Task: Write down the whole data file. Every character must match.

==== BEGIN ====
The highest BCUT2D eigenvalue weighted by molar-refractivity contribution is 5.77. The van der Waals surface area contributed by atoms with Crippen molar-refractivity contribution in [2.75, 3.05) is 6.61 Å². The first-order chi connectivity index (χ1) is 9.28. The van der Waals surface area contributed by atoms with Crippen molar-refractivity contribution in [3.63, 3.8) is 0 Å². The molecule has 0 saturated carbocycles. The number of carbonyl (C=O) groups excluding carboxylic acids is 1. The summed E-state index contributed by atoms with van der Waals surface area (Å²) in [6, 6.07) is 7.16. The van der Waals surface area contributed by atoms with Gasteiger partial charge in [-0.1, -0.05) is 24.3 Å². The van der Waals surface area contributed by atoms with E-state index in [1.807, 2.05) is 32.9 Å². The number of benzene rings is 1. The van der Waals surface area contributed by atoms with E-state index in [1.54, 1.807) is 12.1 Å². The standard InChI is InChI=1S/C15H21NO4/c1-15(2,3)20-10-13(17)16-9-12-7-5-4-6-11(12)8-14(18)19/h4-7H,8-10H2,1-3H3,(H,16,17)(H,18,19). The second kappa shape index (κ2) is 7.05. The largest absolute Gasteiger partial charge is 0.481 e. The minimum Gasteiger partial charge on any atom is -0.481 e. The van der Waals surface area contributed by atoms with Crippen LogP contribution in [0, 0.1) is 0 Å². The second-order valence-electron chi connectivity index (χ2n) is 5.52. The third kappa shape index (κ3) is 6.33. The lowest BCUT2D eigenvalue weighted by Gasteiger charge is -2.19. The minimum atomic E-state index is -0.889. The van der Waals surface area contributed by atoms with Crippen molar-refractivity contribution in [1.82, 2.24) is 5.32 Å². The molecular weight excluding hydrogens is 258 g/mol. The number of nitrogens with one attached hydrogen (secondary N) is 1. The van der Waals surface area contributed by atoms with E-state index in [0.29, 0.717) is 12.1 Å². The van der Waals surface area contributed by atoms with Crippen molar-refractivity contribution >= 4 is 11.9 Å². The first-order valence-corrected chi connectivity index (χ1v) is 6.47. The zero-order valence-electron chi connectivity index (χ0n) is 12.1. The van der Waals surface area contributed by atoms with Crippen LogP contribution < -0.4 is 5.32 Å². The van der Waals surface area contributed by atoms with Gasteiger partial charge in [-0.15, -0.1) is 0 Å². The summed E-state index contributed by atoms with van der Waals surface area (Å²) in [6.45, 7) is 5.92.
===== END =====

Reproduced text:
The highest BCUT2D eigenvalue weighted by molar-refractivity contribution is 5.77. The van der Waals surface area contributed by atoms with Crippen molar-refractivity contribution in [2.75, 3.05) is 6.61 Å². The first-order chi connectivity index (χ1) is 9.28. The van der Waals surface area contributed by atoms with Crippen molar-refractivity contribution in [3.63, 3.8) is 0 Å². The molecule has 0 saturated carbocycles. The number of carbonyl (C=O) groups excluding carboxylic acids is 1. The summed E-state index contributed by atoms with van der Waals surface area (Å²) in [6, 6.07) is 7.16. The van der Waals surface area contributed by atoms with Gasteiger partial charge in [-0.1, -0.05) is 24.3 Å². The van der Waals surface area contributed by atoms with E-state index in [1.807, 2.05) is 32.9 Å². The number of benzene rings is 1. The van der Waals surface area contributed by atoms with E-state index in [1.54, 1.807) is 12.1 Å². The standard InChI is InChI=1S/C15H21NO4/c1-15(2,3)20-10-13(17)16-9-12-7-5-4-6-11(12)8-14(18)19/h4-7H,8-10H2,1-3H3,(H,16,17)(H,18,19). The second kappa shape index (κ2) is 7.05. The largest absolute Gasteiger partial charge is 0.481 e. The minimum Gasteiger partial charge on any atom is -0.481 e. The van der Waals surface area contributed by atoms with Crippen LogP contribution in [0, 0.1) is 0 Å². The second-order valence-electron chi connectivity index (χ2n) is 5.52. The third kappa shape index (κ3) is 6.33. The lowest BCUT2D eigenvalue weighted by Gasteiger charge is -2.19. The minimum atomic E-state index is -0.889. The van der Waals surface area contributed by atoms with Crippen molar-refractivity contribution in [1.82, 2.24) is 5.32 Å². The molecular weight excluding hydrogens is 258 g/mol. The number of nitrogens with one attached hydrogen (secondary N) is 1. The van der Waals surface area contributed by atoms with E-state index in [0.29, 0.717) is 12.1 Å². The van der Waals surface area contributed by atoms with Crippen molar-refractivity contribution >= 4 is 11.9 Å². The first-order valence-corrected chi connectivity index (χ1v) is 6.47. The zero-order valence-electron chi connectivity index (χ0n) is 12.1. The van der Waals surface area contributed by atoms with Crippen LogP contribution < -0.4 is 5.32 Å². The van der Waals surface area contributed by atoms with Gasteiger partial charge in [-0.15, -0.1) is 0 Å². The summed E-state index contributed by atoms with van der Waals surface area (Å²) in [6.45, 7) is 5.92.